Wednesday, 26 April 2017

Leaving the city ............ adventures and the promise of something new.

Now railway stations pretty much have it over airports.  

True you can’t travel as far and the duty free doesn’t exist but still they have been magical places since the first train from Liverpool pulled into Manchester in 1830.

Now one Sunday we patiently waited for the train for Sheffield, which I grant you isn’t as swanky as London or Edinburgh but it has a nice railway station with an interesting water feature and on the way there is some stunning countryside.

Of course even at Piccadilly there can be hiccups.  So having waited patiently on platform six for 20 minutes we had to move quickly to nu 10 because of “a platform alteration.” 

Nor was that all because despite having bought a ticket there were no seats and I stood all the way.

The guard apologised for the “usual overcrowding” and did so again on the return journey.

So in the case of that rail operator ..... less adventure and little promise of something new.

But that was a year ago, and perhaps all will be different next time.

Location; Piccadilly Railway Station

Picture Piccadilly Railway Station, 2016 from the collection of Andrew Simpson

T Tube Factory, Woolwich Arsenal, now that's a zippy title

Now I don’t have a date for this post card of T Tube Factory, Woolwich Arsenal, nor can I find out anything about the Mollyneux Brothers who marketed it.

Of course in time I will, and the answers often come from people who post into the bog so I travel in hope.

I guess it might be during the Great War, which would be an obvious time for postcard manufacturers to sell pictures of munitions workers.

There are others in the collection which can be dated to the war and while they are by a different company I think I will stick with the Great War.

Now it is just a flight of fancy which is something I don’t ordinarily indulge in but I would like to think that at least one of the girls staring back at us lived in the newly built Well Hall Estate, which a little over 50 years later was where I would call home.

But yes perhaps a bit too much like romantic tosh, especially as there will be some out there who is about to tell me that the particular type of tube being made predated the Great War. Well we shall see.

Picture; T Tube Factory, Woolwich Arsenal, from the collection of Mark Flynn, post card dealer,

Back on Hardy Lane a long time before now

We are on Hardy Lane again. 

The caption just says “view from Hardy Lane, near Hardy Lane Farm looking across to Jackson’s Boat in the distance.”

I don’t have a date but I guess it will be before the University took over the land and set to developing it as playing fields.

Picture; courtesy of Mr Crossley from the Lloyd collection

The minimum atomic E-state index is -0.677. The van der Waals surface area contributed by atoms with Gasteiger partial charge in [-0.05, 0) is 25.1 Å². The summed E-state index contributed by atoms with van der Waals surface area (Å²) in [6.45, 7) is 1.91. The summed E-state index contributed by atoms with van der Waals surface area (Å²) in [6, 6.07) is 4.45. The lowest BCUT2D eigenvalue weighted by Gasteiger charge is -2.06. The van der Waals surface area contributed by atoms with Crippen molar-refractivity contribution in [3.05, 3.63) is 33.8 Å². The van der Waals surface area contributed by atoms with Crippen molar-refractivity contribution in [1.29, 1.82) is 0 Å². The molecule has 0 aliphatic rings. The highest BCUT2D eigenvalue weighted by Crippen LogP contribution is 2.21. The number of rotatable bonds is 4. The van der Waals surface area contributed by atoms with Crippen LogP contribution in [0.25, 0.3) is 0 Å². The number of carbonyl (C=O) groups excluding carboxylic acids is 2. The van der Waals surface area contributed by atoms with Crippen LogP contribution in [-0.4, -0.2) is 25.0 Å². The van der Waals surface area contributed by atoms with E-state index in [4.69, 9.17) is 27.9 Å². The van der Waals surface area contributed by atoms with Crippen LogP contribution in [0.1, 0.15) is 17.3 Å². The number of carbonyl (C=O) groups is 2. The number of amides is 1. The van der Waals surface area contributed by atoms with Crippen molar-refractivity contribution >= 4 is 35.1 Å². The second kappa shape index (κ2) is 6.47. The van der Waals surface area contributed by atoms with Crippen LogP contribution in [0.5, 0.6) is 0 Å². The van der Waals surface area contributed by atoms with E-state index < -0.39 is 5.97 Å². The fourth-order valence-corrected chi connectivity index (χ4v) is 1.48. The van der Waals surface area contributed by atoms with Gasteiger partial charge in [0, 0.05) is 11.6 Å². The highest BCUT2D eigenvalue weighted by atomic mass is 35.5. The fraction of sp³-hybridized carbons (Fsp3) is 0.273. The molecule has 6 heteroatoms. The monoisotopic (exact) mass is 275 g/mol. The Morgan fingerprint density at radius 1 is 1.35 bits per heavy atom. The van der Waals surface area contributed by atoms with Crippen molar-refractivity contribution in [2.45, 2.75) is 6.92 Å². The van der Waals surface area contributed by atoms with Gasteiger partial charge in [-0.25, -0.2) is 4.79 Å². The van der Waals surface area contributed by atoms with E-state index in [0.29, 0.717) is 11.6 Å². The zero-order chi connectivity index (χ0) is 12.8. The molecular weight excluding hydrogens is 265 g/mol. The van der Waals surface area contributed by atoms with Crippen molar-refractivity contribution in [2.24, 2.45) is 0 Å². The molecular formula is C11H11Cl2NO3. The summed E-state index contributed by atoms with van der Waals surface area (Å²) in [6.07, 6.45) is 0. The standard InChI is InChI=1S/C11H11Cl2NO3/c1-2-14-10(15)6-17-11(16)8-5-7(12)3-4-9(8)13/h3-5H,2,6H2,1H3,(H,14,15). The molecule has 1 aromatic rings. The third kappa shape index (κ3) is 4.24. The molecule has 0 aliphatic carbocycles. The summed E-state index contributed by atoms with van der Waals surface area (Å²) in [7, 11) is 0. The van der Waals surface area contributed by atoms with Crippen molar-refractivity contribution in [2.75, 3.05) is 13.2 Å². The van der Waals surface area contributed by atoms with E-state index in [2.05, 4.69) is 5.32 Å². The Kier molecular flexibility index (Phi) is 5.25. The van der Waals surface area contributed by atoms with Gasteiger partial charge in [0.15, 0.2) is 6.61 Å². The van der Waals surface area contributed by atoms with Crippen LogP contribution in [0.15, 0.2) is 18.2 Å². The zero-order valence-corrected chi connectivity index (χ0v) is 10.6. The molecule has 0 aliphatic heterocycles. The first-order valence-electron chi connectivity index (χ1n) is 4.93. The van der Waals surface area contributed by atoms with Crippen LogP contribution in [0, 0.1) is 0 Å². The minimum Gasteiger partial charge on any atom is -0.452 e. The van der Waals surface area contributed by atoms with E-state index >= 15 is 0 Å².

Two old houses, a shop called Audrey’s and new friends ................. how the past makes its own connections

Now the connection between two old houses on Upper Chorlton Road, the much missed “fashion” shop which was Audrey’s and a growing group of new friends might seem an odd one.

198 & 200 Upper Chorlton Road, 1960
But the connections are all there, starting with the obvious one that all are Chorlton or almost  and secondly and I am in all of them which shouldn’t surprise anyone.

I write about Chorlton’s history and on occasion people get in touch to share their memories.

So having written about Audrey’s yesterday which sold fine gowns, blouses and ladies accessories I was contacted by Catherine and Jo.

Catherine I already knew through social networking because we shared an interest in a now vanished local farm, but it turns out that she ran Cafe Tabac which was situated in one of the two shops owned by Audrey on Barlow Moor Road.

And Jo is Audrey’s daughter and more than that when I sold my house on Reeves Road she and her partner bought it.

Catherine has promised to tell me about Cafe Tabac, while next month I shall be meeting up with Jo, her husband and a friend all of whom have many memories of Chorlton.

Audrey's on Barlow Moor Road, 1959
And also next month I have been invited to see the progress on numbers 198 and 200 Upper Chorlton Road.

They were once fine family homes dating to sometime just after 1871, but the passage of time and changing lifestyles meant that they had fallen on hard times.

But the two are currently being renovated and converted in to apartments by Armistead Properties and in the process bringing them back into something of their former glory.  Peter who owns the company asked me to find out what I could about the properties and out of that came some fascinating stories, and I hope more.*

The Chemists which became Audrey;s circa 1900
All of which reinforces that simple observation that history is messy and can take you off in all sorts of directions making links that you never expected.

Nor does it stop there, because one of my present projects is a book on Chorlton Pubs and Bars with local artist Peter Topping, which will include the bar Duffys and what is now Duffys was once Cafe Tabac having also been Uhuru and an Italian restaurant and before that Audrey’s.

And as we enter the local elections, a Mayoral contest and the General Election I shall just say that the two houses on Upper Chorlton Road were once owned by a Chorlton councillor who was leader of the Conservative group on the City Council.

So I am not surprised at the connections that bubble to the surface, and after the next round of meetings with new friends I reckon there will be more.

Location; Chorlton

Pictures;  no 200, m40865, Downes A H, Audrey’s 1959, m17591, courtesy of Manchester Libraries, Information and Archives, Manchester City Council,  the Chemists which became Audrey;s circa 1900 from the Lloyd Collection

*Armistead Properties,

Lost and forgotten streets of Salford ........ nu 40 Chapel Street